In all, Junior High is a quiet joy: a smart, meticulously crafted adaptation, and another fascinating step for a wonderful cartoonist.
All Summer Long. By Hope Larson, colored by MJ Robinson. Farrar Straus Giroux, May 2018. Paper: ISBN 978-0374310714, $12.99. Hardcover: ISBN 978-0374304850, $21.99. 176 pages.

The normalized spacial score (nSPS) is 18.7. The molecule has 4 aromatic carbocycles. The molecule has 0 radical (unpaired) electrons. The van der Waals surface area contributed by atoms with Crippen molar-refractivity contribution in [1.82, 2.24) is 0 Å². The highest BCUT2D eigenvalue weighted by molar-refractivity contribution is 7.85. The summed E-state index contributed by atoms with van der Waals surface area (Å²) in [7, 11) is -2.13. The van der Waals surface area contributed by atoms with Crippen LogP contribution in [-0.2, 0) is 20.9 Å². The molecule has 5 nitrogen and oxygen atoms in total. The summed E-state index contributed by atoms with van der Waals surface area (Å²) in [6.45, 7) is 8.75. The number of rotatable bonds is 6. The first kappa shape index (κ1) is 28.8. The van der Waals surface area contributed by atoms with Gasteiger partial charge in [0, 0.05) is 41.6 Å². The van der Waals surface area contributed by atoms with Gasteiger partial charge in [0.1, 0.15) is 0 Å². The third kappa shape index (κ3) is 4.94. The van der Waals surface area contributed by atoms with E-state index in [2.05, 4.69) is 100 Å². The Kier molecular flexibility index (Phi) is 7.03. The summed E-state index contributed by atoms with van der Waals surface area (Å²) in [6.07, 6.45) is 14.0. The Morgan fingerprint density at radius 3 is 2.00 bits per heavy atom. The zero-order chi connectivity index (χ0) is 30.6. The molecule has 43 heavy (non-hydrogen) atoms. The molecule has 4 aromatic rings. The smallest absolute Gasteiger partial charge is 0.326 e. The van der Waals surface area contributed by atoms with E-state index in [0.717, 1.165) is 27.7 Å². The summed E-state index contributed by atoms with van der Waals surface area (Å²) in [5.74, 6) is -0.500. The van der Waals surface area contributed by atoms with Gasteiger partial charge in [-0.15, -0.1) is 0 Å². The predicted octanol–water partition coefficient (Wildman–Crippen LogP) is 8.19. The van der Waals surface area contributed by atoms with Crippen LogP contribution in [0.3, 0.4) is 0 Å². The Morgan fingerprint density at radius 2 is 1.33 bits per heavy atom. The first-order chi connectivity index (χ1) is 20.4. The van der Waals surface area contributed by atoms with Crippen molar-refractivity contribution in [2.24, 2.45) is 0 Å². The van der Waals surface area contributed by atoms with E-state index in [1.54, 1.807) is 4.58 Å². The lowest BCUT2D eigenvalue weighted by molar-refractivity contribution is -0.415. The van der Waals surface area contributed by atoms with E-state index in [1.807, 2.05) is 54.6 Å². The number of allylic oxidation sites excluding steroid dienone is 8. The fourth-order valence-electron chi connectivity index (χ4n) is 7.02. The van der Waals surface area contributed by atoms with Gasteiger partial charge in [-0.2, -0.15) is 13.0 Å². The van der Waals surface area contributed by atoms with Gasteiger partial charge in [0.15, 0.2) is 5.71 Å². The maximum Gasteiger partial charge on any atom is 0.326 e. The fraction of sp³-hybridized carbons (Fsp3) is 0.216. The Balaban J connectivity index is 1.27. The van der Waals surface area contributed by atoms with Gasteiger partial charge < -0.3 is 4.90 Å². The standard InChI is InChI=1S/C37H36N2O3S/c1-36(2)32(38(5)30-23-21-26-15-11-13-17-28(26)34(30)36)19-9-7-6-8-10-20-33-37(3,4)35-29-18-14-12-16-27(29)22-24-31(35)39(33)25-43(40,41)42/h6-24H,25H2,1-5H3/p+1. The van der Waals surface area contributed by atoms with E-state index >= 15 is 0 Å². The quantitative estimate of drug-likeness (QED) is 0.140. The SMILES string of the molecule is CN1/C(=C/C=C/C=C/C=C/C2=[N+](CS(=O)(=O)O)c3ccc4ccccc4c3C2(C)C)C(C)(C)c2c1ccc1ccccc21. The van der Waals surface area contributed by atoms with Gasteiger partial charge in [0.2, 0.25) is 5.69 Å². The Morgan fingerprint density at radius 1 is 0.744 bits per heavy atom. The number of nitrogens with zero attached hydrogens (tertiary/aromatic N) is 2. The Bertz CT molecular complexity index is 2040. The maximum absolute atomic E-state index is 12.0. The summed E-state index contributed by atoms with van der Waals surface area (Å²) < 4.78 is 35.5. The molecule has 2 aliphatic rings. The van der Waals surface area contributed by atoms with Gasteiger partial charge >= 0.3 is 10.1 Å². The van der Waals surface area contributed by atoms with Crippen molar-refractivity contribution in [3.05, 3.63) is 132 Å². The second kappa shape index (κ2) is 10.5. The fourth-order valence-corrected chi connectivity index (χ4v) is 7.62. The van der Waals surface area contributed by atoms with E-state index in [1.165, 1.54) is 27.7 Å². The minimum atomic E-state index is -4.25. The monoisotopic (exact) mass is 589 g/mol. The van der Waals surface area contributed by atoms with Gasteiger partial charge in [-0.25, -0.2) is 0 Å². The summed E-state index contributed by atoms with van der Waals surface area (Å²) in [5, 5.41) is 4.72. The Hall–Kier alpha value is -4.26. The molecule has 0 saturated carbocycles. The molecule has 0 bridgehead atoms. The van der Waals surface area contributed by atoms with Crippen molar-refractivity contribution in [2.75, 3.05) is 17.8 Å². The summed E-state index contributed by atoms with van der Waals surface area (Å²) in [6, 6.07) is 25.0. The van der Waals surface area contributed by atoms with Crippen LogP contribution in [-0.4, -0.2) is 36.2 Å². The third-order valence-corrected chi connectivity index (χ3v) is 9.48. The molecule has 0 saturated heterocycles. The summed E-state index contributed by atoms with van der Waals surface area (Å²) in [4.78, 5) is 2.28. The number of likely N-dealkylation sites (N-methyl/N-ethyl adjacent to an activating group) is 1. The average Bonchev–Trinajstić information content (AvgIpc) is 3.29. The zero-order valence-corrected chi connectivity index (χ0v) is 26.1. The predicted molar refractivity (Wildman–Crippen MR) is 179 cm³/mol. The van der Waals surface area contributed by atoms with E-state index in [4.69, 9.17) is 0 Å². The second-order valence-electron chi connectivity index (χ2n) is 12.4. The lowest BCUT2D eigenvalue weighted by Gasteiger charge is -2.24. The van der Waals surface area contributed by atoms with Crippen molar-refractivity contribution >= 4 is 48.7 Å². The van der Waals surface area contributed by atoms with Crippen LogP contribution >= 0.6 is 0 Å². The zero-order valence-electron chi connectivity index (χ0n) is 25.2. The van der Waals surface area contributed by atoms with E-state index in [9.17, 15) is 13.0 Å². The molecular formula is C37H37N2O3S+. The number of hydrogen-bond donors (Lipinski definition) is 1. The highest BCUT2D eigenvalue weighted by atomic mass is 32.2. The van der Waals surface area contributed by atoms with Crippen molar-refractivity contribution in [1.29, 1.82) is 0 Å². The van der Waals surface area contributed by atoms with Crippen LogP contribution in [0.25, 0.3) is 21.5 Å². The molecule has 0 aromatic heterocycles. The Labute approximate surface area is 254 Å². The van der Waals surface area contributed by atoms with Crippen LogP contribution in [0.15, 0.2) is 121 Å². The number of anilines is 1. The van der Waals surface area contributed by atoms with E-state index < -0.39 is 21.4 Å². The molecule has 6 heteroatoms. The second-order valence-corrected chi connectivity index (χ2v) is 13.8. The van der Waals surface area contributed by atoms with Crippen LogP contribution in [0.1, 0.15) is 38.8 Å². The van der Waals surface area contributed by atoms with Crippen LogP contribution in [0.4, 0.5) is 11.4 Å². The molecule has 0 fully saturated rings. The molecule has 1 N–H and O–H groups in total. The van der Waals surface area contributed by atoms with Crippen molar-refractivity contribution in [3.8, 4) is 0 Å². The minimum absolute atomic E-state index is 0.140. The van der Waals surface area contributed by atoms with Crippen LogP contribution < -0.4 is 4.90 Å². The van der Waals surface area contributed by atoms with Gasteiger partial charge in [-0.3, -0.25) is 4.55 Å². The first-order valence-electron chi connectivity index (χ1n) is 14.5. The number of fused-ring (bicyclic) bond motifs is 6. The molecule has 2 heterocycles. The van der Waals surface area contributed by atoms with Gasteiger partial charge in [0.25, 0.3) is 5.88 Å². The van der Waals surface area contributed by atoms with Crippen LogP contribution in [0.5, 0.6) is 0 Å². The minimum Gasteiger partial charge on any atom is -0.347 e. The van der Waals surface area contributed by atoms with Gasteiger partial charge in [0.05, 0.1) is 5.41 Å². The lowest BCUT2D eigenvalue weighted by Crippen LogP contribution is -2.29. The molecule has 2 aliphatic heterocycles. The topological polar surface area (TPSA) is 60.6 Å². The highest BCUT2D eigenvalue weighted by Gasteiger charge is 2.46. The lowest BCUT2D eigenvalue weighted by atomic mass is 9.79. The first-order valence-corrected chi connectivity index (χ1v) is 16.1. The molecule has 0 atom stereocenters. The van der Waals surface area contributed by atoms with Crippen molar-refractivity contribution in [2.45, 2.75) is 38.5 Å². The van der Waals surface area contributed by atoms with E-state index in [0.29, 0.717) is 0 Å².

All Summer Long is as interesting for what it doesn't do as for what it does. A teen-to-tween story of nervous friendship and awkward changes experienced over one summer, this middle-grade graphic novel hints at the familiar transition from palling around to the first tentative steps of romance—but it doesn't go there, and it's the better for it. Protagonist Bina, a thirteen-year-old girl, lives in suburban Eagle Rock, California, and has just completed seventh grade. As summer looms, she rather possessively longs for the usual months of uncomplicated fun with her best friend and neighbor Austin, but instead finds Austin changing, and her own social life unmoored. The novel recounts the ensuing summer, a bewildering stretch that, for Bina, climaxes in discoveries that kick up her musical aspirations and sense of self a notch. Romance plays a part in all this, but it's not the romance of Bina and Austin, nor indeed any kind of courtship story for Bina; instead it's about growing up a few small steps. Bina's story is not starkly gendered, nor does it follow a heteronormative romance plot. Rather, it's about one particular girl with a passion for music, anxious not to be left behind by her best friend but also learning that the two of them can be separate, different people. Modest in scope—the book spans just ten weeks or so—All Summer Long does not boast a complex, nail-bitingly suspenseful plot or pose terrible moral dilemmas. It's all about characterization and observation, in one short, focused, tightly-written arc. As such, it plays to author Hope Larson's strengths.